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Tempers flare at hearing on Chicago's migrant crisis as influx of asylum seekers ramps up

Heated meeting at City Hall on growing migrant crisis
Heated meeting at City Hall on growing migrant crisis 02:37

CHICAGO (CBS) -- A key City Council committee met for nearly five hours on Friday to discuss the latest on Chicago's efforts to house thousands of asylum seekers.

The meeting came amid a growing influx of migrants into Chicago, with six buses carrying migrants arriving on Thursday, and another nine arriving on Friday.

Dozens of buses have arrived in the past week alone, leaving the city to figure out where to house all the newly arrived migrants.

As of Friday, approximately 9,300 migrants were staying at 21 temporary shelters set up by the city, with more than 2,300 sleeping at police stations or the city's airports.

During a meeting of the Committee on Immigrant and Refugee Rights, shouts erupted in the council chambers as angry Chicago residents repeatedly interrupted city officials' efforts to brief frustrated aldermen on the status of the city's efforts to help immigrants.

Hearing on Chicago's migrant crisis grows heated 02:19

Meantime, volunteers who have been helping from the start made it clear they are in desperate need for more funding.

The goal of the meeting was to make sure everyone on the same page with the city's efforts to find permanent housing for migrants, establish more temporary shelters, and set up new tent base camps to relieve pressure on police stations where asylum seekers have been sleeping on the floors.

Many alderpeople told top officials with Mayor Brandon Johnson's administration that they felt they and their constituents have been left out of the loop on the planning process so far.

Volunteer groups that have been working from the start to make asylum seekers feel welcome in Chicago have been left out of the city's funding efforts. City officials want to work with nonprofit groups to operate some of the city's migrant shelters, rather than continue relying solely on a contract with Favorite Staffing Healthcare, which currently staffs shelters.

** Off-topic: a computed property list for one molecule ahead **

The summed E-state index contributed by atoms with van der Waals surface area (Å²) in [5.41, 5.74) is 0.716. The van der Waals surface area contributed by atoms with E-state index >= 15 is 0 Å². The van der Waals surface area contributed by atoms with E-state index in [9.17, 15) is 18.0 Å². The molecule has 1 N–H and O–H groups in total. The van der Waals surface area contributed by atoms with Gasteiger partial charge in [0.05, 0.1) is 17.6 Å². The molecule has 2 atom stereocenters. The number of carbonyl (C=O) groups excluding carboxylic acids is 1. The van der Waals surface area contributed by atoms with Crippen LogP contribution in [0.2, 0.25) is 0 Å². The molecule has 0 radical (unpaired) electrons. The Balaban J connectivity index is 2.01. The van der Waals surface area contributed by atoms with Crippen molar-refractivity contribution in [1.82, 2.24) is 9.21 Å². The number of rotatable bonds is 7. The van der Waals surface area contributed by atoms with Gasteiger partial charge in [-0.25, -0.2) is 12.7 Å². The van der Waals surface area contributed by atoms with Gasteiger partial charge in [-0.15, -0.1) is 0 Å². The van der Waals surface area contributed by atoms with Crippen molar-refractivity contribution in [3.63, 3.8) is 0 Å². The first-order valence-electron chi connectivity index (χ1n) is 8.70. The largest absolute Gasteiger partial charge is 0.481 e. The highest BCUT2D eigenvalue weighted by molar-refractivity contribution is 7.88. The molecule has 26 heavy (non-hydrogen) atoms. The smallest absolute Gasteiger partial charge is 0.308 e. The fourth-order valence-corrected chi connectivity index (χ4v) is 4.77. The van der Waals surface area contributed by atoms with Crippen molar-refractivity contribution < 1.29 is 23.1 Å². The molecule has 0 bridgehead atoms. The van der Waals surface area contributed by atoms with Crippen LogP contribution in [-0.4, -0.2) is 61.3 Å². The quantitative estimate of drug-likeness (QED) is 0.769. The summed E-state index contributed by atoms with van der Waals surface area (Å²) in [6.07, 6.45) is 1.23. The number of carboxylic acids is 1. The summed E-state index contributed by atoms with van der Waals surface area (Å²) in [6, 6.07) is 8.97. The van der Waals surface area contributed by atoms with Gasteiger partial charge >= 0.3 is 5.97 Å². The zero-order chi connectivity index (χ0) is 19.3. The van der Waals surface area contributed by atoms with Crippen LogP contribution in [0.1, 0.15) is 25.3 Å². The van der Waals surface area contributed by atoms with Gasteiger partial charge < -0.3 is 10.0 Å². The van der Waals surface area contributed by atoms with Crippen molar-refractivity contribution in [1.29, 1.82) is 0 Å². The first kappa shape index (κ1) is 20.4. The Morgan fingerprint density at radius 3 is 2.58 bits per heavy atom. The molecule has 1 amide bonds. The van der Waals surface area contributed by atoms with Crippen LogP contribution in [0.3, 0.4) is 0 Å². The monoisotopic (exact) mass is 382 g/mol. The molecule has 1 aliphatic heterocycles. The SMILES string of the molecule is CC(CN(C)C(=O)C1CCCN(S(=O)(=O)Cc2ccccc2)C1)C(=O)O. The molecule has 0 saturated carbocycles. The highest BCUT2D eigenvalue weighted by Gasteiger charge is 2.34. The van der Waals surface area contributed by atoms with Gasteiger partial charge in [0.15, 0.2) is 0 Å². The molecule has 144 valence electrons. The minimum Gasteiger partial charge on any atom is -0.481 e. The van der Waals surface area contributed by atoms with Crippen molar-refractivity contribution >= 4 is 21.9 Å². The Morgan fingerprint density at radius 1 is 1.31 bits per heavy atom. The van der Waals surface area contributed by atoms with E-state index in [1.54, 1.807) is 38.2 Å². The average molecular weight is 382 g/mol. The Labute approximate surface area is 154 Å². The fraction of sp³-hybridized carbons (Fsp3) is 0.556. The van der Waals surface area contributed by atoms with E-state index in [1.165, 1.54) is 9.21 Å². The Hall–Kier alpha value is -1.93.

The question remains as to whether city, state, or federal funding would be used to pay those groups to staff shelters.

"Those are people we should've been paying first, because them are people from our communities," said Ald. Jeanette Taylor (20th).

Meanwhile, city leaders are moving forward with a $29 million contract with a private security firm to build winterized tent encampments in Chicago for migrants.

With no word yet on where or when large so-called "base camps" of military-grade tents will be built, with the goal to get migrants out of police stations, city leaders said they also need more help from the state.

Alderpeople and aides to the mayor pointed out the city is running 21 migrant shelters, while the state hasn't set up any.

Making things more dire, shelters and police stations are at or near capacity, but CBS 2 has learned a new migrant shelter is coming to Pilsen. The large location is at Cermak Road and Halsted Street. It appears to be an abandoned warehouse.

City officials told aldermen they have sorted through 250 possible locations for future shelters, with current sites already struggling to find room for more migrants.

Ald. Andre Vasquez (40th), who chairs the committee, said he disagrees with the Johnson administration's plan to build so-called "base camps" of large tents for migrants. Vasquez has said he would prefer the city to focus on repurposing vacant buildings to house migrants, so the city can then redevelop those same sites for long-term use once they are no longer needed as shelters.

"If the concern of this administration is procurement, then we should work on it. If it is increasing shelter and housing capacity, we should work on it. If it's about accountability with whoever we contract with, we should focus on it. If it's about creating shelter for all who need it, whether they are existing unhoused or new arrivals, that is something this council and these members, together, we should work on together to take on," he said. 

Vasquez said he doesn't think anyone in city government is excited about the plan for migrant base camps, but he believes the Johnson administration feels they don't have any other option to get migrants out of police stations soon.

"It's not like they're hop, skipping, and jumping to get tents setup. It's difficult for everybody involved," Vasquez said.

On the federal level, city officials said they've received $41 million to help deal with the influx of asylum seekers, but that isn't enough to take care of migrants coming to Chicago.

"The situation has got to a point where we absolutely need our federal folks to be able to come in and give us resources. We cannot continue to manage this financially. We don't have the resources. We also don't have the staff," said Ald. Lamont Robinson (4th).

During the meeting, several people protested the city's ongoing efforts to aid asylum seekers, saying there are others in Chicago who should come first.

"So you guys have all this passion for new arrivals. What about the passion for the homeless vets that served America?" one woman said.

It was also revealed during the meeting that Johnson and a group of alderpeople plan to head to the Mexico border. 

"We need to see what's going on at the border as buses are coming in daily. We need to see where you're coming from. We need to be able to talk with folks we need to assess before folks are getting here to the city of Chicago," Robinson said.

Details on that border visit are expected in the next few weeks. 

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